Safety leadership and change through informal networks

Australia is behind in many things and in front of the rest of world in others.  A recent visit by Jon Katzenbach, senior partner with Booz & Company, to Australia indicates that we are lagging on the issue of organisational change.

According to an article in the Australian Financial Review (AFR) on 11 May 2010, Katzenbach talks about changing people’s behaviours in companies  by using informal networks and identifying “pride builders”.  The article is not available freely online but the core elements of the article reflect Katzenbach’s thoughts in a 2007 article in Fortune magazine.

Katzenbach discusses the frustration of the CEO Of Bell Canada.  Michael Sabia had tried to change the behaviour of his customer relations staff with top-down leadership techniques but they weren’t working.  Bell Canada needed to look at leadership in a different way and found that there were people in the organisation who staff admired, who instilled a sense of pride in other employees.  As a result behaviours changed, sales and profits increased.

The AFR article quotes Katzenbach describing these front-line change motivators:

“We found they did things that were personally very affecting.  They would get to know each person very well, they would recognise that each person’s definition of success was quite different – not everybody is in the game to move up the ladder.  Essentially, what they do is to understand how to make you feel good about the work you have to do.”

If this approach to leadership and motivation can work successfully on front-of-house staff, what could be achieved in the context of workplace safety?

Significantly, Katzenbach said, in the AFR article:

“…that if leaders combined top-down enforcement of change with peer-to-peer influence they would accelerate the behavior change…”

This is different from much of the safety leadership information being pushed in Australia at the moment.  Many companies, if they ever get around to it, are still trying to get safety leadership established at the upper executive level.  But Katzenbach’s approach, and the experience at Bell Canada, is that one cannot rely on top-down efforts for behaviour change and that change is best achieved when top-down is combined with the right people who exist close to the front-line of the production.

Executive leadership is insufficient.  Leadership must find the right people and those people are not always at the top of the organisation chart.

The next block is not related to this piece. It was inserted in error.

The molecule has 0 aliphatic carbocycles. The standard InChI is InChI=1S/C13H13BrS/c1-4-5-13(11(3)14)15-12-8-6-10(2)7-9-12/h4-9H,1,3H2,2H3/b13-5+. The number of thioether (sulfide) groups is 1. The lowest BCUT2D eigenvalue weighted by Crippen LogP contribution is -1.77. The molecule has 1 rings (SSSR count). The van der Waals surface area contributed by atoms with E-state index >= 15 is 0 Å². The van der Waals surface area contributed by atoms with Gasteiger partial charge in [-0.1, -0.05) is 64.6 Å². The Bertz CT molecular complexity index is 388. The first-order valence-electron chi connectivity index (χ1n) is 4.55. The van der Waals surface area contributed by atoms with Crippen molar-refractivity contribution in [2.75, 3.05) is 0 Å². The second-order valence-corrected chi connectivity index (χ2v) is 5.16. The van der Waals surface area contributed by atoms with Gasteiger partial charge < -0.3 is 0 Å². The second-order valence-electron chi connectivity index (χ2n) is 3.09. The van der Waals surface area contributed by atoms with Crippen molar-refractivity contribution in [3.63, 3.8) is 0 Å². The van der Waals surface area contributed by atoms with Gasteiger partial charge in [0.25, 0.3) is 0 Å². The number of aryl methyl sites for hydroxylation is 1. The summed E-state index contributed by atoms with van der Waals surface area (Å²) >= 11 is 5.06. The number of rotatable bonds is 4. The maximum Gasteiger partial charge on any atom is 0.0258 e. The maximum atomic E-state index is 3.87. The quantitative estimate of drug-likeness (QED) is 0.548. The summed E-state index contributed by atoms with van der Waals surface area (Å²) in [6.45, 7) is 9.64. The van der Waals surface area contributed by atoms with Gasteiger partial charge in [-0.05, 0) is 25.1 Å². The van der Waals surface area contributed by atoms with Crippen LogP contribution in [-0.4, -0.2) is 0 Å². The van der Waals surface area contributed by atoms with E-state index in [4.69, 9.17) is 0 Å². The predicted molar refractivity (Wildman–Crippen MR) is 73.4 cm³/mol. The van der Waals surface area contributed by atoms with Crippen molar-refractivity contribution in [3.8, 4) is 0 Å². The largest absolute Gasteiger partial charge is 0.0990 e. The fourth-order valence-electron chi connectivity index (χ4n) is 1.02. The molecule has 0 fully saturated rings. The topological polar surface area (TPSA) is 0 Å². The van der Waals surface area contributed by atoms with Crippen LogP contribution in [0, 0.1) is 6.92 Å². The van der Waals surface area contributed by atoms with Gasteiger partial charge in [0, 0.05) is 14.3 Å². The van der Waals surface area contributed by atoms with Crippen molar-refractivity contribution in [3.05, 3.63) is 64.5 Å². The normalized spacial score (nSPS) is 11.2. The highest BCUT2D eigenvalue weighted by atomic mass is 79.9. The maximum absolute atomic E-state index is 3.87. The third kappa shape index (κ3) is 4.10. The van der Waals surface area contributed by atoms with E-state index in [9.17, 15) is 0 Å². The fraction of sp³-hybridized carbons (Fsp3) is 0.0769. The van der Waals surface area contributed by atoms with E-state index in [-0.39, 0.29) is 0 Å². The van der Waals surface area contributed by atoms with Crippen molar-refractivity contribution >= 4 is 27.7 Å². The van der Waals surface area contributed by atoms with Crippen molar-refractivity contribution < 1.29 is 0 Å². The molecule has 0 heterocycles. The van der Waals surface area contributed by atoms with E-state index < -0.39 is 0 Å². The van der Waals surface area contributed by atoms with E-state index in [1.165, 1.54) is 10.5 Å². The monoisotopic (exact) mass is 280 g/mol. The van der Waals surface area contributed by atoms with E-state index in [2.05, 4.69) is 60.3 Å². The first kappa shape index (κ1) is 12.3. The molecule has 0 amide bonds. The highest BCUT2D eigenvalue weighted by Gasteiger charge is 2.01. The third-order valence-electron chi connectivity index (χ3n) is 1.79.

The Fortune article mentions the “shadow organisation”.  I believe that this is vital in the realm of workplace safety management and is a pathway to improvement and change ignored by many executives because they are functionally excluded from it.

An easy example can be the feeling an employee can get when they move from being a worker to becoming staff.  They shift from the workplace culture to being in the management culture.  This can be very disconcerting for many as the informal network of shopfloor camaraderie fades once one becomes “a suit”.  Many choose to forgo career development because they know their workplace, or shopfloor, culture and are comfortable with the overalls instead of the suit, and the overtime rather than the bonus system.

I think it is at the top-level of the shopfloor culture where many of Katzenbach’s “pride builders” live and, in terms of workplace safety culture, companies should value the credibility and shopfloor authority that these employees hold rather than believing that these skills and credibility can be applied in the staff or executive world.

The 2007 Fortune article by Jennifer Reingold and Jia Lynn Yang sums up the management challenge well:

“The hidden workplace works because it is outside the traditional structure; therefore, it can’t be treated the same way. Companies must resist the temptation to try to micromanage it. They must also avoid making the opposite mistake – relying on it to solve problems that need structure, such as major cost reductions. The informal organization “is most helpful when you’re trying to influence behaviors that are more emotional than they are rational,” says Katzenbach. It “won’t do everything for you.”

The best managers hit the sweet spot between the two structures by trying to install loose parameters around organizations that often operate independently.”

Kevin Jones

reservoir, victoria, australia
Categories business, consultation, executives, OHS, safety, safety culture, Uncategorized, workplaceTags , , ,

One thought on “Safety leadership and change through informal networks”

  1. Sounds good and looks good providing the foundations are in place and the commitment to comply by the employer is well entrenched. I refer to the BP supposed safety culture which has proven to be \”froth and bubble\”.

    Having champions in the workplace and supporting them in culture change is an excellent means of motivation, providing the intent is sincere, because if it is provably not, then the damage done will not be easily reversible.

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